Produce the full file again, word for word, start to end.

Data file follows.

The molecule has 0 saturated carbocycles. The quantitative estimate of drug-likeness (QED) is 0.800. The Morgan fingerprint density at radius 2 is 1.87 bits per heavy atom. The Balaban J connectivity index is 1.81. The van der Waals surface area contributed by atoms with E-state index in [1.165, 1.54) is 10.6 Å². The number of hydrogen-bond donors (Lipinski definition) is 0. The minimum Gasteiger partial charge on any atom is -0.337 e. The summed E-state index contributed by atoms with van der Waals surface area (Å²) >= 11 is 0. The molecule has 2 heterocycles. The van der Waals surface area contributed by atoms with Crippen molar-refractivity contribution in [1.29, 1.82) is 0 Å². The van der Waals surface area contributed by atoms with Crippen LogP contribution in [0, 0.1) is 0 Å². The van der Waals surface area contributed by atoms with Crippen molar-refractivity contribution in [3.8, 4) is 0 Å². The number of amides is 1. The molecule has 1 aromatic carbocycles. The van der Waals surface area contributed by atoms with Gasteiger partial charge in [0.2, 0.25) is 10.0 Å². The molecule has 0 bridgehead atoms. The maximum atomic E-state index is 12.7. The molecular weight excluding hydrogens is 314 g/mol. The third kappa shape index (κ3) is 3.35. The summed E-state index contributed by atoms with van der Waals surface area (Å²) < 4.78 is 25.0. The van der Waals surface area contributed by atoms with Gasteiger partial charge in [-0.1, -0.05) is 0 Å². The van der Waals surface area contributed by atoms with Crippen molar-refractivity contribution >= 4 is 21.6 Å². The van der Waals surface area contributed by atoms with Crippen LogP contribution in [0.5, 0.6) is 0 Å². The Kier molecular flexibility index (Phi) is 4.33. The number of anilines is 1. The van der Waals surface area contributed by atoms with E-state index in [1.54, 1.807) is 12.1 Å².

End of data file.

The molecule has 0 saturated carbocycles. The quantitative estimate of drug-likeness (QED) is 0.800. The Morgan fingerprint density at radius 2 is 1.87 bits per heavy atom. The Balaban J connectivity index is 1.81. The van der Waals surface area contributed by atoms with E-state index in [1.165, 1.54) is 10.6 Å². The number of hydrogen-bond donors (Lipinski definition) is 0. The minimum Gasteiger partial charge on any atom is -0.337 e. The summed E-state index contributed by atoms with van der Waals surface area (Å²) >= 11 is 0. The molecule has 2 heterocycles. The van der Waals surface area contributed by atoms with Crippen molar-refractivity contribution in [1.29, 1.82) is 0 Å². The van der Waals surface area contributed by atoms with Crippen LogP contribution in [0, 0.1) is 0 Å². The van der Waals surface area contributed by atoms with Crippen molar-refractivity contribution in [3.8, 4) is 0 Å². The number of amides is 1. The molecule has 1 aromatic carbocycles. The van der Waals surface area contributed by atoms with Gasteiger partial charge in [0.2, 0.25) is 10.0 Å². The molecule has 0 bridgehead atoms. The maximum atomic E-state index is 12.7. The molecular weight excluding hydrogens is 314 g/mol. The third kappa shape index (κ3) is 3.35. The summed E-state index contributed by atoms with van der Waals surface area (Å²) < 4.78 is 25.0. The van der Waals surface area contributed by atoms with Gasteiger partial charge in [-0.1, -0.05) is 0 Å². The van der Waals surface area contributed by atoms with Crippen molar-refractivity contribution >= 4 is 21.6 Å². The van der Waals surface area contributed by atoms with Crippen LogP contribution in [0.5, 0.6) is 0 Å². The Kier molecular flexibility index (Phi) is 4.33. The number of anilines is 1. The van der Waals surface area contributed by atoms with E-state index in [1.54, 1.807) is 12.1 Å².